And we find in particular young people in the U.S. are very fascinated and excited about space exploration. I'm told that the number of visitors to science museums exceeds the number of people who go to sporting events, which is a big deal. So clearly there is a lot of interest. We see it from visits to JPL - something like 20,000 students come and visit every year. We see it from the number of hits on our Web site, particularly when there is special event such as Deep Impact or when we landed the Mars Rovers. In a matter of weeks, we got billions of hits on our Web site. So we play a very proactive role in informing particularly young people but also the general public about what we do. It goes from tours at JPL, to Web site, to having displays at a museum. And when I say display, I don't mean static displays. When we have a landing, people at science museums around the U.S. can see it in real time as it's happening.

Q. How do you think the theme of outer space should be utilized in education?

What is particularly exciting about space exploration is that it kind of opens the minds of children by saying that anything is possible. That you are not limited to your immediate environment, that you can look up at the sky and see all these beautiful stars, and that you can travel there one of these decades in the future. I think it gives children an expansion of their imagination, telling them that, look, you can dream of things, and it could happen, whatever you dream of. Now, that doesn't mean that all they have to do is dream about space. Space gives them an opportunity to think. They look at the Moon, and dream about being on the Moon, and people actually do travel to the moon. So I think it gives an uplifting feeling to children that almost anything is possible that is important in our life. And that's what builds a spirit of exploration, and discovery, and innovation, and learning, and so on.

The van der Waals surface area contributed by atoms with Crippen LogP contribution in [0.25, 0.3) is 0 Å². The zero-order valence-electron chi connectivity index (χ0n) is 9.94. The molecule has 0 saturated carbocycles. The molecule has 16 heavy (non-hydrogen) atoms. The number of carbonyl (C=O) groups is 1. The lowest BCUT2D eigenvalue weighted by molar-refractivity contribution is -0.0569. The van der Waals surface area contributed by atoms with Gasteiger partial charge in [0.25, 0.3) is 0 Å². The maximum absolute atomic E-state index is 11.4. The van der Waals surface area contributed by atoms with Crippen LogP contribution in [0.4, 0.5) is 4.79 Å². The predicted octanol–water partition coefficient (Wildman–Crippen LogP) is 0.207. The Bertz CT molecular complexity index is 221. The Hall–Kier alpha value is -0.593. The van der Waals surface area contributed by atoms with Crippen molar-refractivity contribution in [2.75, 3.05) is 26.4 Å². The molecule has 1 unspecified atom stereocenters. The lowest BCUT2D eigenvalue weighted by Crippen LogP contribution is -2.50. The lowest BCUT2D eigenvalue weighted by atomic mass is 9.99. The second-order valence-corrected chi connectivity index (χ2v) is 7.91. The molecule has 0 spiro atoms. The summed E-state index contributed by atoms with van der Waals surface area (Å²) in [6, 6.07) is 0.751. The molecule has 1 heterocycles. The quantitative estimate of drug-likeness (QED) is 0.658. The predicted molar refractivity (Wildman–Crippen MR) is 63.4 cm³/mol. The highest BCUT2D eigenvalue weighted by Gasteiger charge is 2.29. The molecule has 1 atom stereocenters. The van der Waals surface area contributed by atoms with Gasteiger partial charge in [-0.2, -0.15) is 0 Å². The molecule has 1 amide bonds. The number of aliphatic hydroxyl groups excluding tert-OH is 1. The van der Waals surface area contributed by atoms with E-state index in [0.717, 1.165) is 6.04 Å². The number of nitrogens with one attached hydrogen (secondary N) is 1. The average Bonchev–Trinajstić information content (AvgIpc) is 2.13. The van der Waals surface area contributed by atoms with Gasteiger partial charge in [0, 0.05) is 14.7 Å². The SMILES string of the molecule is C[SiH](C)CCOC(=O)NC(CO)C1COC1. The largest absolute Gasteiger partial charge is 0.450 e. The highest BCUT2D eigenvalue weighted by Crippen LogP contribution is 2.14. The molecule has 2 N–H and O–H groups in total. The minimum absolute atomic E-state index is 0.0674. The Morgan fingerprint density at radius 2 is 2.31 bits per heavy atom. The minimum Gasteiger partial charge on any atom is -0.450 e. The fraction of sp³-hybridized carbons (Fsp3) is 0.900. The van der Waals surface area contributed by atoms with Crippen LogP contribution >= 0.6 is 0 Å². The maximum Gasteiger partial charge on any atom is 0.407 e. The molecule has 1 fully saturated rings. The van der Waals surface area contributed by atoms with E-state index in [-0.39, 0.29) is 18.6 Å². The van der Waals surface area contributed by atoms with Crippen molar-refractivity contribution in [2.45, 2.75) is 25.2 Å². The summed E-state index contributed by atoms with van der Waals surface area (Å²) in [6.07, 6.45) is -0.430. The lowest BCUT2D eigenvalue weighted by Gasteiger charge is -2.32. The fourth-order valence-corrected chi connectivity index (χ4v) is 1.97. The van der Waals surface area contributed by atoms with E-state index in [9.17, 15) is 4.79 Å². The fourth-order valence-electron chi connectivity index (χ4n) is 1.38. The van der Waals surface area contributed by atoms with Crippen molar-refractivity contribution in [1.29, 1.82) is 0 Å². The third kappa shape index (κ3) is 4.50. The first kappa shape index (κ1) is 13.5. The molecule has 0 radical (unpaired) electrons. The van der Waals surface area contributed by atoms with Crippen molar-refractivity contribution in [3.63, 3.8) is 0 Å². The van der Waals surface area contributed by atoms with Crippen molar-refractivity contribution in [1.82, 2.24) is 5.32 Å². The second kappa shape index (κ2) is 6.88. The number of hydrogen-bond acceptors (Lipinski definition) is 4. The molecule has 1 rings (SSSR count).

Q. What is the significance of planetary exploration to you?

Image of the Surface of the Moon and Earth taken by Lunar Explorer KAGUYA
Image of the Surface of the Moon and Earth taken by Lunar Explorer KAGUYA